A flourish of ruffled skirts sweeps the stage with vibrant color. The characteristic upper torso arch and sharp spiral shift of focus infuse movement with nuanced passion. Hands and fingers fan and unfold, caressing the air as if stirring a magical potion. The staccato counterpoint of castanets and heels tapping complex rhythms propelled Ensemble Español’s opening Gala Fridaynight at Skokie’s North Shore Center for the Performing Arts. From classic Flamenco and folkloric dances to the innovative fusion of forms in Ron De Jesus’s Mil Clavos, (premiere) the rich cultural heritage of Spain simmered, steamed, and occasionally boiled over in music and dance.
The Ensemble presents a clean, polished exposition of traditional Spanish dance styles. A hallmark of artistic director Dame Libby Komaiko’s choreography is a sweeping use of the full stage space and continuous flow of inventive group configurations. Integrating its delightful Youth Company into several group pieces, the Ensemble was able to highlight the impressive educational scale of its year-round programming and the significant contribution it makes to perpetuating this valuable heritage. Putting children on stage with the pros can be tricky, but these kids were so beautifully-trained, and so well-rehearsed, they only added to the festive energy that ignited both performers and audience throughout the program.
The excellent musical ensemble of percussion, guitars and voice sat in full view of the audience, both a visual and auditory treat. Performed by guest singers and instrumentalists from Spain, the distinctive rhythms and melodies resonated with the emotional heart and history of Spain and its people.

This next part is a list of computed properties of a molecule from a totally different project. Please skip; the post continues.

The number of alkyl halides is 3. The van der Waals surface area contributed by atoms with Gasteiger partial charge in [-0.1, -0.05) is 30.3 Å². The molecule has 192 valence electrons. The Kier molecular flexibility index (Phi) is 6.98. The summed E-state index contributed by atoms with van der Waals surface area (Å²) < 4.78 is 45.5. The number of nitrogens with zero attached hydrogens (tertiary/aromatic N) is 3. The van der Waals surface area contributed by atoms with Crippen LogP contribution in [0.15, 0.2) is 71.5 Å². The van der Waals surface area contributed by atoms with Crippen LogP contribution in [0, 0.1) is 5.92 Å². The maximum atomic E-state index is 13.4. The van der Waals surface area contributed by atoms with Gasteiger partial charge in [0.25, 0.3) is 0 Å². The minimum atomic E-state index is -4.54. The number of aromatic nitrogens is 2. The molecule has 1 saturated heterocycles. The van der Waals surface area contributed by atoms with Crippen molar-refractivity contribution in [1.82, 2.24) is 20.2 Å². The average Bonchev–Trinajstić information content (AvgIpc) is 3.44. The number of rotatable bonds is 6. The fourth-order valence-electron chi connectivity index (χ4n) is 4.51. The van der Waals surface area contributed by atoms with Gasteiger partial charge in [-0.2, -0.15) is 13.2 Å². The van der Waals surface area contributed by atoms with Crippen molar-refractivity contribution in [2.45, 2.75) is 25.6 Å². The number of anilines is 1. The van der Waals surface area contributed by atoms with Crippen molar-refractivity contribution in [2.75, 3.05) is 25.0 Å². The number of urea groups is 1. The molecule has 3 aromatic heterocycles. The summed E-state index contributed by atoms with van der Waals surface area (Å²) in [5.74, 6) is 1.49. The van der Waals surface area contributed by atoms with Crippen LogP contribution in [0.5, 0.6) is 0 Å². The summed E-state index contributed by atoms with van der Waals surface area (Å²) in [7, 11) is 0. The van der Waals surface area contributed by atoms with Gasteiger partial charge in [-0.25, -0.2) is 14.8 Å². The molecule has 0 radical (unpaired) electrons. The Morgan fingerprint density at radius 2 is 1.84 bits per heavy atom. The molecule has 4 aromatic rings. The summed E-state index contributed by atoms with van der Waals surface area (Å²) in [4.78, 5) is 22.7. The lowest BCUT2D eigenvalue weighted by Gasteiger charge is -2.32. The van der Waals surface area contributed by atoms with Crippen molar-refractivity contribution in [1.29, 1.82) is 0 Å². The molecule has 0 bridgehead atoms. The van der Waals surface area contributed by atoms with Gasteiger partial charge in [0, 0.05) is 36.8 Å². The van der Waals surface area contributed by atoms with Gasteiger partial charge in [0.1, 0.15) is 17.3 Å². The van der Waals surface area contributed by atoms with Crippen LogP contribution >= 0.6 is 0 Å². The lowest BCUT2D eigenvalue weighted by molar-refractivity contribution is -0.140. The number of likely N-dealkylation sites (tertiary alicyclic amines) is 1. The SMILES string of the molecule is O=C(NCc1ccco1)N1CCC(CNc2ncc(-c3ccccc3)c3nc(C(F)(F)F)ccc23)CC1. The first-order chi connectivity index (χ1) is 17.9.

Guest artists Carmela Greco (daughter of famed Jose Greco), Manuel Reyes, Pol Vaquero, and Gala Vivancos each contributed unique style and a personal take on traditional form, each oozing with soul, fire, and intensity. Especially impressive was Mr. Reyes’s unaccompanied Tan Solo (U.S. premiere) in which his body and foot percussion combined with his singing lament to create a stunningly poignant totality of movement and sound. Ms. Greco, along with company associate director Irma Suarez Ruiz, added caprice and humor in their playful duet, “Marismeña,” (premiere).
Ron De Jesus clearly knows his way around Spanish Dance. Mil Clavos pays tribute to his dance beginnings with Ensemble Español, demonstrating a masterly command of both the technique and style, but infuses the genre with expansive freedom in the torso and arms and a seamless blend of contemporary dance vocabulary. Music, by Ezio Bosso, Valtteri Kujala, and Ludovico Einaudi provided a canvas reminiscent of Phillip Glass that set the choreography in relief against its multi-layered backdrop. The driving rhythms and textured variety of movement in Mil Clavos made an exciting culmination to the lively, entertaining evening. Dramatic partnering, falls, and leaps gave the Ensemble an opportunity to let loose with a range of virtuosic dancing that transcended the tightly-bound parameters of Flamenco while retaining fidelity to its form and spirit.
Lynn Colburn Shapiro, editor